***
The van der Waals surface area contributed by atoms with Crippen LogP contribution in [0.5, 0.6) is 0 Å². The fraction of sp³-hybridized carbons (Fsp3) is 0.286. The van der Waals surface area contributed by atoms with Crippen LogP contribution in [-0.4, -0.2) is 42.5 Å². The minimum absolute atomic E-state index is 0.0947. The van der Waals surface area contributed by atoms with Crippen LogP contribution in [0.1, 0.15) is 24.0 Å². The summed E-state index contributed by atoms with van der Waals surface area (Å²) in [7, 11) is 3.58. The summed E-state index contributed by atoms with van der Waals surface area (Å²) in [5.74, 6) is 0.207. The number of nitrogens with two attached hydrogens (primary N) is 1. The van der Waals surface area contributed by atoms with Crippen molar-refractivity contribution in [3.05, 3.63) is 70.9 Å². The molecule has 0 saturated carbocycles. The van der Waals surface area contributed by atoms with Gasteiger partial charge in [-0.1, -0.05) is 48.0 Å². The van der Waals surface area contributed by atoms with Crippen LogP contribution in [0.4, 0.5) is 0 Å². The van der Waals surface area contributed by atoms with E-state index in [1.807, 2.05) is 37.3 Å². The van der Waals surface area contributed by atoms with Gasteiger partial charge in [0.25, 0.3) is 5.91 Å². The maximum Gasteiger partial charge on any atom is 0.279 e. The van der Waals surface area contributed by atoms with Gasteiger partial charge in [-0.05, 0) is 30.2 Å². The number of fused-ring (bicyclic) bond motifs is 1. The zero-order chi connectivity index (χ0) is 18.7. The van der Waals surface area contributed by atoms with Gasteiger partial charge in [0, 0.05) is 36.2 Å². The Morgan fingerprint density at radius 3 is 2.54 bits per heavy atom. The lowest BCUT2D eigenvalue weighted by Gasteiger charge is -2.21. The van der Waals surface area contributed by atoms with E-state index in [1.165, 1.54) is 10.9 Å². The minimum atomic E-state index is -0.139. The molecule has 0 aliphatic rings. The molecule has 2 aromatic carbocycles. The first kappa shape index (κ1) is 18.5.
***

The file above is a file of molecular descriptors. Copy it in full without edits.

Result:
The van der Waals surface area contributed by atoms with Crippen LogP contribution in [0.5, 0.6) is 0 Å². The fraction of sp³-hybridized carbons (Fsp3) is 0.286. The van der Waals surface area contributed by atoms with Crippen LogP contribution in [-0.4, -0.2) is 42.5 Å². The minimum absolute atomic E-state index is 0.0947. The van der Waals surface area contributed by atoms with Crippen LogP contribution in [0.1, 0.15) is 24.0 Å². The summed E-state index contributed by atoms with van der Waals surface area (Å²) in [7, 11) is 3.58. The summed E-state index contributed by atoms with van der Waals surface area (Å²) in [5.74, 6) is 0.207. The number of nitrogens with two attached hydrogens (primary N) is 1. The van der Waals surface area contributed by atoms with Crippen molar-refractivity contribution in [3.05, 3.63) is 70.9 Å². The molecule has 0 saturated carbocycles. The van der Waals surface area contributed by atoms with Gasteiger partial charge in [-0.1, -0.05) is 48.0 Å². The van der Waals surface area contributed by atoms with Crippen LogP contribution in [0.4, 0.5) is 0 Å². The van der Waals surface area contributed by atoms with E-state index in [1.807, 2.05) is 37.3 Å². The van der Waals surface area contributed by atoms with Gasteiger partial charge in [0.25, 0.3) is 5.91 Å². The maximum Gasteiger partial charge on any atom is 0.279 e. The van der Waals surface area contributed by atoms with Gasteiger partial charge in [-0.05, 0) is 30.2 Å². The number of fused-ring (bicyclic) bond motifs is 1. The zero-order chi connectivity index (χ0) is 18.7. The van der Waals surface area contributed by atoms with Gasteiger partial charge in [0, 0.05) is 36.2 Å². The Morgan fingerprint density at radius 3 is 2.54 bits per heavy atom. The lowest BCUT2D eigenvalue weighted by Gasteiger charge is -2.21. The van der Waals surface area contributed by atoms with E-state index in [1.165, 1.54) is 10.9 Å². The minimum atomic E-state index is -0.139. The molecule has 0 aliphatic rings. The molecule has 2 aromatic carbocycles. The first kappa shape index (κ1) is 18.5.